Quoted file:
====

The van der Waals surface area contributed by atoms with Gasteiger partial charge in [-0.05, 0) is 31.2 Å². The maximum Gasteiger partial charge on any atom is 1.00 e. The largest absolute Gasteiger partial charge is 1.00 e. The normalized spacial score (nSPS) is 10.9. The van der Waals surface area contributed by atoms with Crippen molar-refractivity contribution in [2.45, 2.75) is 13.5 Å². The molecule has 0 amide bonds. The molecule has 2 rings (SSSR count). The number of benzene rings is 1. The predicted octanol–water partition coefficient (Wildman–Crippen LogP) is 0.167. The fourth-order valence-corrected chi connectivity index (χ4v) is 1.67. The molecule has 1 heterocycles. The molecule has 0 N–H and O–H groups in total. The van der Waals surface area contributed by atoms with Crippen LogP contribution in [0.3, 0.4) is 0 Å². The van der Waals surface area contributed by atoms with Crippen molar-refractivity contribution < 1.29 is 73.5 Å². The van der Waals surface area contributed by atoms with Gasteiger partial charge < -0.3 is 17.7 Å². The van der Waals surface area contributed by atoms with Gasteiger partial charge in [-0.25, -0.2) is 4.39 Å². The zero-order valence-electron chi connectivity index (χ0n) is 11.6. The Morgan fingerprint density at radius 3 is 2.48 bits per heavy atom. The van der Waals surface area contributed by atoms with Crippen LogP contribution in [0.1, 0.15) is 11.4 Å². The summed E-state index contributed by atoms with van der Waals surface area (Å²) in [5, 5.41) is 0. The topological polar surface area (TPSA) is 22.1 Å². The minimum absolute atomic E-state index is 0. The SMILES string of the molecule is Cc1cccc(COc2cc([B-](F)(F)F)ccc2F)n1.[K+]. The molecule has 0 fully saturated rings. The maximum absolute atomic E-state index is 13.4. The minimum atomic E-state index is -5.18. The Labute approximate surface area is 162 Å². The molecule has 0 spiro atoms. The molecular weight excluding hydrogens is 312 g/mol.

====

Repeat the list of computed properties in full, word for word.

The van der Waals surface area contributed by atoms with Gasteiger partial charge in [-0.05, 0) is 31.2 Å². The maximum Gasteiger partial charge on any atom is 1.00 e. The largest absolute Gasteiger partial charge is 1.00 e. The normalized spacial score (nSPS) is 10.9. The van der Waals surface area contributed by atoms with Crippen molar-refractivity contribution in [2.45, 2.75) is 13.5 Å². The molecule has 0 amide bonds. The molecule has 2 rings (SSSR count). The number of benzene rings is 1. The predicted octanol–water partition coefficient (Wildman–Crippen LogP) is 0.167. The fourth-order valence-corrected chi connectivity index (χ4v) is 1.67. The molecule has 1 heterocycles. The molecule has 0 N–H and O–H groups in total. The van der Waals surface area contributed by atoms with Crippen LogP contribution in [0.3, 0.4) is 0 Å². The van der Waals surface area contributed by atoms with Crippen molar-refractivity contribution < 1.29 is 73.5 Å². The van der Waals surface area contributed by atoms with Gasteiger partial charge < -0.3 is 17.7 Å². The van der Waals surface area contributed by atoms with Gasteiger partial charge in [-0.25, -0.2) is 4.39 Å². The zero-order valence-electron chi connectivity index (χ0n) is 11.6. The Morgan fingerprint density at radius 3 is 2.48 bits per heavy atom. The van der Waals surface area contributed by atoms with Crippen LogP contribution in [0.1, 0.15) is 11.4 Å². The summed E-state index contributed by atoms with van der Waals surface area (Å²) in [5, 5.41) is 0. The topological polar surface area (TPSA) is 22.1 Å². The minimum absolute atomic E-state index is 0. The SMILES string of the molecule is Cc1cccc(COc2cc([B-](F)(F)F)ccc2F)n1.[K+]. The molecule has 0 fully saturated rings. The maximum absolute atomic E-state index is 13.4. The minimum atomic E-state index is -5.18. The Labute approximate surface area is 162 Å². The molecule has 0 spiro atoms. The molecular weight excluding hydrogens is 312 g/mol.